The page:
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An Open Letter to All Job Seekers Out There

I started working part-time, mostly out of FoMO, hearing my friends going on and on about their work adventures. I had just graduated & moved up to the big smoke. Then I was offered a full-time, back-office position in a ridiculously big and painfully boring company. After having survived my first term, I remember the feeling of complacency and smugness starting to set in. To this day, when I think of it I still feel kind of humbled..... I thought that the rest of my career would breeze by…

I wasn’t expecting what was to follow. In a few short years, I went from bright-eyed and bushy-tailed to completely burnt out. I won’t go into more details, but, in a fit of idealistic fervor, I decided to quit... I sat down, cracked open the laptop, put some music and started bombarding companies with my newly updated resume. Yes, from that point on, I felt I was on a roll!



Not soon after, I started attending first and second interviews and for the most part, I thought I was doing great, but 6 months in, I was still waiting for at least one solid opportunity. At that point, I would have gone for even a slightly interesting job. Self-doubt started creeping in, I was getting frustrated. After a dozen of failed rejections, I decided it was time to change my attitude. It was time to jump into REAL job seeking, proactively pursuing only the companies I was interested in working for, instead of spreading myself thin chasing whatever “opportunity” came my way..... “I was a girl on a mission, and my motto would be: “if they wouldn’t hire me for some reason, at least I was going to make them a fan!”

Eventually, my phone rang and there was a managing partner who I met during a very vivid, all-kind-of-topics interview, suggesting that I would be the perfect fit for one of their openings. Long story short, a month and a half later I was traveling abroad to meet my new manager and team. My life had changed almost overnight. I traveled, met some remarkable people and spent the year becoming the person I wanted to be, walking around with a fat grin on my face everywhere I went. Sure, there were a few bumps along the way but I can say that I hardly recognise the person I was not so long ago.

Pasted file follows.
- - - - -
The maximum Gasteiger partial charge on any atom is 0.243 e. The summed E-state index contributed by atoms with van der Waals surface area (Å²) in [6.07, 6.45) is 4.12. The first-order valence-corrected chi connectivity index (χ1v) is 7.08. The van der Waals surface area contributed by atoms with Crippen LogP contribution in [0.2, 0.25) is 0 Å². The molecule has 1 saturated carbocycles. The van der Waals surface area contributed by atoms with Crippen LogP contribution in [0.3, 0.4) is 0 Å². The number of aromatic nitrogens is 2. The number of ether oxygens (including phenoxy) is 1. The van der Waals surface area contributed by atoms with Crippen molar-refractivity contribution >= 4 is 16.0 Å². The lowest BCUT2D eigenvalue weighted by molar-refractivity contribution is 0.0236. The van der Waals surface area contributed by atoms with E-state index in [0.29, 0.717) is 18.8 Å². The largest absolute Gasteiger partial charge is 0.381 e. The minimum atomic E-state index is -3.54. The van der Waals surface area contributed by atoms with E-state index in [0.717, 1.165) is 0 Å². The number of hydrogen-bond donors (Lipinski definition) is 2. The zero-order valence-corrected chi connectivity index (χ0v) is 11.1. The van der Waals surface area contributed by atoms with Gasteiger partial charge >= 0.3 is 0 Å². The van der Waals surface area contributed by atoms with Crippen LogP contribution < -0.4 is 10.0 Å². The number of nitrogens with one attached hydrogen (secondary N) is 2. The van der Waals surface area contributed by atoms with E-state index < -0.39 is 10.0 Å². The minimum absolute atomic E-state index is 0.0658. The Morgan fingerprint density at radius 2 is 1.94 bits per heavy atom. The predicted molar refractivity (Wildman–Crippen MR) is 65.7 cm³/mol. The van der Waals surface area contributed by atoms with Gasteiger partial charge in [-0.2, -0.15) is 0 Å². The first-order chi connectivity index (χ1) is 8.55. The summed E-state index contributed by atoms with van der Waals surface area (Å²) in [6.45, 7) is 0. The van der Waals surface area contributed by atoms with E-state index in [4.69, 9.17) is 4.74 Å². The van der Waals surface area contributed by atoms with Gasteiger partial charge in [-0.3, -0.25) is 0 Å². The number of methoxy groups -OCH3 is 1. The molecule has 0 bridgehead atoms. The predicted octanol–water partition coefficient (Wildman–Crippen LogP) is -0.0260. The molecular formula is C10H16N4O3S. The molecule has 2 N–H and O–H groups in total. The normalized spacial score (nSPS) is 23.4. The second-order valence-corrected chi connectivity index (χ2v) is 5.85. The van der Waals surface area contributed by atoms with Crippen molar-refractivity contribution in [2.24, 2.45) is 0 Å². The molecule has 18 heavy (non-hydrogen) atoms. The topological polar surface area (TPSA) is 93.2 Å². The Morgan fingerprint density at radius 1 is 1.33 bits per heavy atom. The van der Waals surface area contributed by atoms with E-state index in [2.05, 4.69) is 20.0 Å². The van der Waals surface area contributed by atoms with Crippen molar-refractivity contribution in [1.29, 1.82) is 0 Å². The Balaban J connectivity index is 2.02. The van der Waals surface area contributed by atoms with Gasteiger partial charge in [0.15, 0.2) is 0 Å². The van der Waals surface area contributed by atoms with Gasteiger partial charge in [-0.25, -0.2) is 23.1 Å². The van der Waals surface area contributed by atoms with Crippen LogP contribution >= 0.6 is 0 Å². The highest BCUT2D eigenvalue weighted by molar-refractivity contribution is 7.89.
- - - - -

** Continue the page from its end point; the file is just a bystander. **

So this is an open letter to anyone who’s not sure what to expect during job hunting. It’s the sort of advice I wish I had been given when I headed out into the world of job seeking, so hopefully it will help you too.


Dear Job Seeker,

Welcome to the new chapter of your life, full of exciting possibilities! Don’t be nervous!
You are about to discover a whole new You. You should learn to love it! Finding a great a job has a way of stripping away the person you think you should be and showing you who you really are. Enjoy it!

Now let’s talk strategy, shall we?

Successful job searches often take six months or more. Sure, it’s possible to land a job overnight, but it rarely is the kind of work you really want. When you've sent out dozens of resumes and landed multiple interviews, all without success, it's hard not to get frustrated and start questioning yourself. At this point, you might start blaming outside factors: "it's a tough market right now” or "there's too much competition and only a few openings"... But the truth is that there are people getting hired in your field all year round and in downturns. Even if the market is tough right now, there might be something you're doing wrong that decreases your chances of landing the job you’re after.